What Does Next Week’s Earnings Call Hold For DuPont Fabros?

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CoreSite Realty Corporation (NYSE: COR) and CyrusOne (NASDAQ: CONE) have been market darlings in the data center sector space. Due to the adverse impact of a tenant default as well as lackluster 2015 FFO projections, DuPont Fabros Technology (NYSE: DFT) has been punished by the investment community.

Year-to-date, both CoreSite and CyrusOne have been solid performers with gains of 23 and 17 percent respectively. The market opportunity seems so favorable that Carlyle Group decided on Monday, April 27, to monetize their investment in CoreSite by selling a portion of their holding. The shares decreased by 4 percent yesterday.

Conversely, DuPont Fabros is down 3 percent this year. Nevertheless, by addressing key questions during their next earnings call scheduled for May 7, DuPont Fabros’s outlook for the balance of 2015 could improve. Some of the questions are as follows:

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Has the situation with Net Data Centers been rectified?

Net Data Centers, one of DuPont Fabros’s top customers, filed a voluntary petition for relief under Chapter 11 Bankruptcy protection last February and ceased making rental payments. The question is whether Net Data Centers will either resume making payments or vacate the space enabling DuPont Fabros to generate revenue with a new tenant.

Will the average interest rate increase?

The company has indicated that interest expenses will increase due to the issuance of new debt for development. The outstanding concern is the extent to which the increase in interest expenses will limit 2015 FFO results.

Will the new CEO Christopher Eldredge shed light on growth prospects?

As noted in the previous earnings call, Mr. Eldridge has been tasked by the Board of Directors to create a strategic plan for the company. The question is whether the growth focus will change from their wholesale product to alternative offerings such as the recently launched mini-wholesale product.

With answers to the above questions, it is believed a more informed investment decision can be made.

Summary

 Metrics 2011 2012 2013 2014 2015P
Dividends declared per common share, $ 0.48 0.62 0.95 1.47 1.68
Q4 Dividend, $ 0.12 0.20 0.25 0.42
Dividend payout ratio, in percent 39.7 48.1 50.8 58.8 67.2
Dividend yield, in percent 2.0 2.6 3.8 4.4 4.7
FFO per share, $ 1.61 1.48 1.46 2.37 2.30
FFO per share (Q4 only), $ 0.37 0.38 0.46 0.58
Alternate FFO per share (Normalized), $ 1.48 1.96 2.39 2.37
AFFO per share, $ 1.21 1.29 1.87 2.50 2.50
Debt to total capitalization, in percent 23.9 23.3 27.0 25.1
Occupancy – Total, in percent 79 90 94 94
Share Price on 31 December, $ 24.22 24.16 24.71 33.24 36.07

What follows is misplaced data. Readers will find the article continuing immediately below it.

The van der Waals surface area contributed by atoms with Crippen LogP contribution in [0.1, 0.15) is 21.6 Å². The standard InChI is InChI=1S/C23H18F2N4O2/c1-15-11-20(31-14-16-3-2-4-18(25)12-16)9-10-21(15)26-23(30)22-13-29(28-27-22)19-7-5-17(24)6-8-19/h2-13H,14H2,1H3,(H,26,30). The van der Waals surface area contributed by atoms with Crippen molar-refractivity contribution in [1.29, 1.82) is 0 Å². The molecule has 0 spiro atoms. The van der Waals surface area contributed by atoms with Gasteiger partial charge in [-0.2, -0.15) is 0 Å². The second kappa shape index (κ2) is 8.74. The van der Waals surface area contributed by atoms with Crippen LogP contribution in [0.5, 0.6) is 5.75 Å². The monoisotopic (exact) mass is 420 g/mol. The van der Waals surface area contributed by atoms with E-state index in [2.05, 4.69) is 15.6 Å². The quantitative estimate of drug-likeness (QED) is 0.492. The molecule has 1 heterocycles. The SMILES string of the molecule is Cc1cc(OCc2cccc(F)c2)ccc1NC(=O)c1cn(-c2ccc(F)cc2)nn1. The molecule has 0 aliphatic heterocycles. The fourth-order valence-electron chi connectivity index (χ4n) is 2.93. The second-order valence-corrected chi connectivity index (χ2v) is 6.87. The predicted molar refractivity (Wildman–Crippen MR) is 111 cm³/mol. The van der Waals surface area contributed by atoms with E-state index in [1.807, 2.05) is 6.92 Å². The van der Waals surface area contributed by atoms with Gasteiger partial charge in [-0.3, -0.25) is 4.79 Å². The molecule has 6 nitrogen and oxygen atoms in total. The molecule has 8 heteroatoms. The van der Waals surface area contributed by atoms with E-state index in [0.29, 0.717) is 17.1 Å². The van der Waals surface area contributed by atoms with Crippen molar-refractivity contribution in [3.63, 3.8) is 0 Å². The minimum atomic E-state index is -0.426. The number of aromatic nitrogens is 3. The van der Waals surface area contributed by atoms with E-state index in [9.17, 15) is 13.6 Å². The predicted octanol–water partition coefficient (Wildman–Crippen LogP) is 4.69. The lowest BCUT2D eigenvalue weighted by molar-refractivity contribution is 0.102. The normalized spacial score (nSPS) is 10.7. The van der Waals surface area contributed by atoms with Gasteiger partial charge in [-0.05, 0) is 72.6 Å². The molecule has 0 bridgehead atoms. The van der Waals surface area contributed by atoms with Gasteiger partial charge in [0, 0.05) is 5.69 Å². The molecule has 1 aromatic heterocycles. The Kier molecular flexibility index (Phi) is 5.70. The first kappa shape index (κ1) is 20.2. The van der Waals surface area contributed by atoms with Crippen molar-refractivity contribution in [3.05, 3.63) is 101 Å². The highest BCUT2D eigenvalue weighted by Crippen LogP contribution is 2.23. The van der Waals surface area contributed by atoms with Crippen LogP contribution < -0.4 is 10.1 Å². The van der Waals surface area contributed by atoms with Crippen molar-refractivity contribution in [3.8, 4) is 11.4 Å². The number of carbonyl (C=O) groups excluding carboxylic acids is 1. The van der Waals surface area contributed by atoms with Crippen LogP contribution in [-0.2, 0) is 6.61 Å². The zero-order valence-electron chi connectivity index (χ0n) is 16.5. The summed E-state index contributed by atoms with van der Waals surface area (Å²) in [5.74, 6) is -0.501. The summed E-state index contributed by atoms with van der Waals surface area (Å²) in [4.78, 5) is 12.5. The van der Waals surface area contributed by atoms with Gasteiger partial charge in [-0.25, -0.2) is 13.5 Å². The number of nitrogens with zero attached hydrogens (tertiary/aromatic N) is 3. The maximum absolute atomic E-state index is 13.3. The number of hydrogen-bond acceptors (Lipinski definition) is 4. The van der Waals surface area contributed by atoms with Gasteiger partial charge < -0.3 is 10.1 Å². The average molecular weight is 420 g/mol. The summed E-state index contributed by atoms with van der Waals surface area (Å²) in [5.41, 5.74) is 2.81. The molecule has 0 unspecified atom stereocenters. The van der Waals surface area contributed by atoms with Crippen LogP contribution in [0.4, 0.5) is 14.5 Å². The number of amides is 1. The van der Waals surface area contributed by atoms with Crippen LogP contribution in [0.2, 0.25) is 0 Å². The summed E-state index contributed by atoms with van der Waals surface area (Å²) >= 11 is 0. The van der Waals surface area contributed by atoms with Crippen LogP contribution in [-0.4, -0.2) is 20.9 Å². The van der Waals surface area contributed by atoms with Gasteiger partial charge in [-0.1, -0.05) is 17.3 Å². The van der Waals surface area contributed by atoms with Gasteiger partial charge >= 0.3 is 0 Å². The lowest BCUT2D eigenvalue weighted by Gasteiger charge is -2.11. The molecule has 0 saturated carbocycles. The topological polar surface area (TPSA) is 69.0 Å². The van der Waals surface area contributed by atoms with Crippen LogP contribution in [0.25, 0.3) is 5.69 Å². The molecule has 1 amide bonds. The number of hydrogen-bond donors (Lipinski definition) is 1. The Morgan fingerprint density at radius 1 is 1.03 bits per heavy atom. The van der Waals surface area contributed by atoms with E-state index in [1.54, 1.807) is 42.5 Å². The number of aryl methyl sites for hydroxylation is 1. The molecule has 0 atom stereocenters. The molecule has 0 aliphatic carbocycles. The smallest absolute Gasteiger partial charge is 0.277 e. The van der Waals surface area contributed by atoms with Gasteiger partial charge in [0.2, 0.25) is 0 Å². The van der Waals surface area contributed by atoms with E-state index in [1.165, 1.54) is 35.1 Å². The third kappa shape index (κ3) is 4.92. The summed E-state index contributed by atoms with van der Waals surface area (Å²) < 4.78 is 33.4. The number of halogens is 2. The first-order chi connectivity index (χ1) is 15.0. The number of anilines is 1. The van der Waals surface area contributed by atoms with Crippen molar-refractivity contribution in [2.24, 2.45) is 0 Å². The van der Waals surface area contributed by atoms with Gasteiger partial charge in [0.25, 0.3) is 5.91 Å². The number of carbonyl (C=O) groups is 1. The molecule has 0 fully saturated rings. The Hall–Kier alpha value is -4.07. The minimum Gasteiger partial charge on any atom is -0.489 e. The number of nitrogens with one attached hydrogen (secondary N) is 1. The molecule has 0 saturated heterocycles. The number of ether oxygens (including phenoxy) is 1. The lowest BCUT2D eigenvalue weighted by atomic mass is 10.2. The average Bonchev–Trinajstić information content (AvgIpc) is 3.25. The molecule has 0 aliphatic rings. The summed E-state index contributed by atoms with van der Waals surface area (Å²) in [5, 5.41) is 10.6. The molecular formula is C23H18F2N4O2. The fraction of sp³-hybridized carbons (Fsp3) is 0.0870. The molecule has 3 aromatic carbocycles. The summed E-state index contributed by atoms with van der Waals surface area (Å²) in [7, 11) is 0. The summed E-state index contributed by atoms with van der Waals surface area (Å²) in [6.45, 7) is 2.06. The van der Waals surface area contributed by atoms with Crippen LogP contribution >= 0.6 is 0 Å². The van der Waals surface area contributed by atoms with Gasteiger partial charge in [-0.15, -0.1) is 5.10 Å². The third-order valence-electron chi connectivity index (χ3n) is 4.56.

P/FFO on 31 December 15.0 16.3 16.9 14.0 15.7
 2015P= 2015 Projections

Written by Heli Brecailo

Disclaimer: This newsletter is not engaged in rendering tax, accounting, or other professional advice through this publication. No statement in this issue is to be construed as a recommendation to buy or sell any security or other investment. Please do your own due diligence before making any investment decision. Some information presented in this publication has been obtained from third-party sources considered to be reliable. Sources are not required to make representations as to the accuracy of the information, however, and consequently the publisher cannot guarantee accuracy.

Disclosure: The author has no positions in any shares mentioned, and no plans to initiate any positions within the next 72 hours.​

Enthusiasm for CoreSite Realty cools down before Q1-15 release

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Even before the financial results for the first quarter of 2015 arrive this Thursday, the market has begun to lose its passion for CoreSite Realty Corporation (NYSE: COR). Its stocks became the worst performing on the equity REIT space the past week, with the price per share decreasing by 4.1 percent. Two analyst reports on April 16 downgraded the stock, and the CEO of CoreSite Realty on April 10 sold a small portion of its shares, resulting in a decline in the stock’s popularity among investors.

This decrease has not been enough for the valuation of the company to back down and converge to those of its peers. The most recent price-to-FFO multiple of 19.9 is still above the sector’s median of 17.1. Moreover, according to Fast Graphs, the price-to-FFO remains above its historical average. As far as dividends go, CoreSite Realty has been in the “middle of the pack,” exhibiting a 3.5-percent yield. The company has not provided a dividend distribution guidance for 2015.

WANT TO SEE CORESITE’S METRICS AGAINST ITS PEERS? DOWNLOAD FREE FILE.

There are several reasons for investors being excited with CoreSite Realty: It is a small-cap company in the expanding data center sector; it has posted double-digit expansion rates in revenues, FFO and dividend in the last quarter of 2014; and its FFO per share is expected to increase by 17 percent this year. It also has a comparatively conservative capital structure that provides room for more potential debt to fuel its expansion.

Takeaway: Despite its valuation, it is worthy of inclusion in the watch list.


Written by Heli Brecailo

Disclaimer: This newsletter is not engaged in rendering tax, accounting, or other professional advice through this publication. No statement in this issue is to be construed as a recommendation to buy or sell any security or other investment. Please do your own due diligence before making any investment decision. Some information presented in this publication has been obtained from third-party sources considered to be reliable. Sources are not required to make representations as to the accuracy of the information, however, and consequently the publisher cannot guarantee accuracy.

Disclosure: The author has no positions in any shares mentioned, and no plans to initiate any positions within the next 72 hours.​

U.S. REIT – Digital Realty Disappoints

Release: 15 March 2015


  1. Despite impressive historical growth, Digital Realty’s revenue and funds from operations (FFO) growth rates have slowed significantly over the past three years.
  2. In 2014, Digital promoted positive initiatives to increase return over invested capital.